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As always, match data from Stats Zone and Squawka.
Liverpool have completed more than 475 passes just two other times since completing 627 in the 5-0 win against Norwich on January 19 (Sturridge's first league start): 480 in the 5-0 against Swansea and 491 in the 0-0 against West Ham. Yesterday also saw Liverpool's highest passing average since that match against Norwich, completing 87.7% of their passes at Fulham.
In the 22 matches before Sturridge's first league start, Liverpool averaged 527 attempted passes and 449 completed passes per match, for an 85.2% success rate. In the 15 matches since, that average has dropped to 506 attempted passes, 416 completed, and a success rate of 82.2%. And in the 11 matches since Coutinho's first league start, it's an average of 499 attempted passes, 406 completed passes, and an 81.4% success rate. Liverpool have become a more direct side as the season's gone on, pushed further along that path by the two massively influential January signings.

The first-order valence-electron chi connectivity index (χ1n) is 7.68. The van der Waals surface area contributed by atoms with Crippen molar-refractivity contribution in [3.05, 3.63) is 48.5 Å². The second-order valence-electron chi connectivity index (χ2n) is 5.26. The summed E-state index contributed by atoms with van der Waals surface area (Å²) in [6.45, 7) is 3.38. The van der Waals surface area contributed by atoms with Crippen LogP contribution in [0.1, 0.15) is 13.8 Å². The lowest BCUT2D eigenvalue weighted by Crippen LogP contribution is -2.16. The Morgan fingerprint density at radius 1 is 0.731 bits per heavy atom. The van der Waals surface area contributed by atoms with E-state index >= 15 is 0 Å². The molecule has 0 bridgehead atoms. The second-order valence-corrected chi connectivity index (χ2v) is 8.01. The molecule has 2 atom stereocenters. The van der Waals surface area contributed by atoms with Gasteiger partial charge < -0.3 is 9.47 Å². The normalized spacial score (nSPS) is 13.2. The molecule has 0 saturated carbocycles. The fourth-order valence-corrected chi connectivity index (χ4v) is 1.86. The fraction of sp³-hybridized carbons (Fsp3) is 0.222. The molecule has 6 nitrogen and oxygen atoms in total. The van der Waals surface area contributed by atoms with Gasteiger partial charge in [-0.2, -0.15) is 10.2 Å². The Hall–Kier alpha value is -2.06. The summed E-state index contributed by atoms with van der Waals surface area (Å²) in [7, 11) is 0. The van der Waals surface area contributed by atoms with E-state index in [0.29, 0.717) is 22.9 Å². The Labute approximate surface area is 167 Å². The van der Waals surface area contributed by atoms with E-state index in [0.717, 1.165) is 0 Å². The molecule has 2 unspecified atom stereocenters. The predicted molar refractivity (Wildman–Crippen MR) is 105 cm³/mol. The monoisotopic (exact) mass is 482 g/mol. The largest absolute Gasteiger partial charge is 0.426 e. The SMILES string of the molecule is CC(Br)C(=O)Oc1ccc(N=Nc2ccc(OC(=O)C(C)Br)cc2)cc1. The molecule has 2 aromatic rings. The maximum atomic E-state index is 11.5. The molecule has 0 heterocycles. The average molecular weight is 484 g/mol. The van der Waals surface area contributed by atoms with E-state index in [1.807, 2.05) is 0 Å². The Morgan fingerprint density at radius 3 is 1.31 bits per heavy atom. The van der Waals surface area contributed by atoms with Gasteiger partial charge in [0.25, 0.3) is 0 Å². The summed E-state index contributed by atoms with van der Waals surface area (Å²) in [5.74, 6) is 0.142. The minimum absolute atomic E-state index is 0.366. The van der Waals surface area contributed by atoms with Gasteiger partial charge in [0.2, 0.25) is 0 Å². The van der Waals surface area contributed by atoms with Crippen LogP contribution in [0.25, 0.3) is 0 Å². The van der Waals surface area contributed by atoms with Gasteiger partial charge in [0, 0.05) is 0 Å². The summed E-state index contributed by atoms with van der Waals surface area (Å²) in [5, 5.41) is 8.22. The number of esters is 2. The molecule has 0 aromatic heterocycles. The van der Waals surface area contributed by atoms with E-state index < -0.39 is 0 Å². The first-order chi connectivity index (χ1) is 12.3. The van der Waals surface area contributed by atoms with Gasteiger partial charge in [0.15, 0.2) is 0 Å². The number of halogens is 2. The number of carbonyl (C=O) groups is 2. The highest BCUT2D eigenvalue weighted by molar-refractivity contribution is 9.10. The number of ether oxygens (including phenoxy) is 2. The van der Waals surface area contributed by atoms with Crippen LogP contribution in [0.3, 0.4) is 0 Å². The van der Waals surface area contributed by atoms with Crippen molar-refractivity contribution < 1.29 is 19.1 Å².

Incidentally, Liverpool's goals per game average over the first 22 matches was 1.59, averaging 1.41 points per game. In the last 15, it's 2.33 goals per game and 1.8 points per game. Liverpool are often a better side when they're a more direct side. It's probably not coincidence that none of Liverpool's three goals yesterday featured more than two passes. Both of Liverpool's assists came from long passes inside its own half, from Wisdom and Coutinho, while the second goal started with a Johnson long ball from Liverpool's half which Coutinho picked up after Hangeland won the aerial duel.
Liverpool attempted and completed a similar number of passes in the first and second halves, but the type and position of the attacking third passes helps demonstrate the difference in style brought about by the change from 3-6-1 to the more familiar 4-2-3-1. Liverpool weren't restricted to the flanks like they were in the first half, completing more passes in the middle of the pitch and penalty box, creating five chances in the first half and nine in the second. The difference in the quality of those chances is also evident from where the shots took place; not only did Liverpool take more than twice as many shots, but they took them closer to goal, where there's often a better chance of scoring.
The change in formation also brought Sturridge into the match. Despite his excellently taken opening goal, he struggled to get on the ball in the first half, but was much more influential in the second, evident in both passes attempted and passes received.
Of course, it shouldn't be surprising that Liverpool, as well as individual players, played better and looked more comfortable in the more familiar system.